Commenting on the situation, Atambayev questioned how it was that Akayev even got into parliament in the first place.
“At the next parliamentary elections we will find out whether it was the people that picked him or whether he got in thanks to SDPK,” Atambayev said.
Akayev will remain in parliament and has said that he has no immediate intention to join the ranks of any of the opposition parties.
Atambayev’s brand is indelibly associated with that of the SDPK, although as president he is in theory not permitted to be involved in party political activity. Occasional remarks, like those on Akayev, however, appear to give lie to his claims that he no longer retains operation influence over the party.
A court in Kyrgyzstan has frozen the bank accounts of two media outlets facing libel lawsuits mounted on behalf of the president by the General Prosecutor’s Office.
Bishkek city court on March 22 ruled that assets belonging to RFE/RL’s Kyrgyz service, Radio Azattyq, and news website Zanoza.kg should be frozen pending hearings over their alleged “spread of dishonest information” about President Almazbek Atambayev.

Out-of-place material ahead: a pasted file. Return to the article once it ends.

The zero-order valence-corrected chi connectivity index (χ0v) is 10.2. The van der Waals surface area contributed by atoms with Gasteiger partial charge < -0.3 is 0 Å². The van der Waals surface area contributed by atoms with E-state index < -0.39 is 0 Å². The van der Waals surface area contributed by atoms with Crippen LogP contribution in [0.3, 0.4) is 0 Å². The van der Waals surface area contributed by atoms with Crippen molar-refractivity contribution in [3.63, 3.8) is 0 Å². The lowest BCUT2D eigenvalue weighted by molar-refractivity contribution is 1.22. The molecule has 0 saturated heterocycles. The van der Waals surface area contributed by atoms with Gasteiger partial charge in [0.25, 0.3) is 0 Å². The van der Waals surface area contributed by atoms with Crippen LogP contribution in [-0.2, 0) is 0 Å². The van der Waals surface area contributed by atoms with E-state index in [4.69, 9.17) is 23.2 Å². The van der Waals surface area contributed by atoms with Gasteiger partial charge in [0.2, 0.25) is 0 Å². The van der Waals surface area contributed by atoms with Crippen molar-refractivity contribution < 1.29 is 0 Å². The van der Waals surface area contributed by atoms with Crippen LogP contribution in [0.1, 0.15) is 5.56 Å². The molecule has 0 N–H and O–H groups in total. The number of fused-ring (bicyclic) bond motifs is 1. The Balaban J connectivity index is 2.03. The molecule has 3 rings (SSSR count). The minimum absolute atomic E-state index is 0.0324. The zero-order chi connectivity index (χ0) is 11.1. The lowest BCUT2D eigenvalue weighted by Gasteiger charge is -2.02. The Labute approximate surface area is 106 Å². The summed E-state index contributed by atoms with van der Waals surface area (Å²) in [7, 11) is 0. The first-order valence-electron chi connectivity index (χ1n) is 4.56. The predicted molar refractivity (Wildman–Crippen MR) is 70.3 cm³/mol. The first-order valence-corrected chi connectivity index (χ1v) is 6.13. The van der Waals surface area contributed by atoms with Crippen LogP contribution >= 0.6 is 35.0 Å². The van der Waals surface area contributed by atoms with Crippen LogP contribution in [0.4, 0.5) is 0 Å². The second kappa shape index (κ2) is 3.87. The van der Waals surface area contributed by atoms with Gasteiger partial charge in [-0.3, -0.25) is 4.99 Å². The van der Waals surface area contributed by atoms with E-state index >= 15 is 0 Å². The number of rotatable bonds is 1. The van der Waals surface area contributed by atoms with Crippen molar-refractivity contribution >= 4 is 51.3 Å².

Zanoza.kg chief editor Dina Maslova told EurasiaNet.org that the decision has put the operations of her outlet at risk.
“These are the funds we use to pay taxes, the salaries of our employees and our rent. Now we need to look into different options — opening another outlet, another website or just use social media. And there could be problems with advertisers,” she said.
Maslova said the website will appeal the ruling.
She and others have argued that the government is trying to force Zanoza.kg into refraining from critical reporting by filing unwarrantedly large lawsuits — Maslova has said her outlet is being sued for more than $140,000.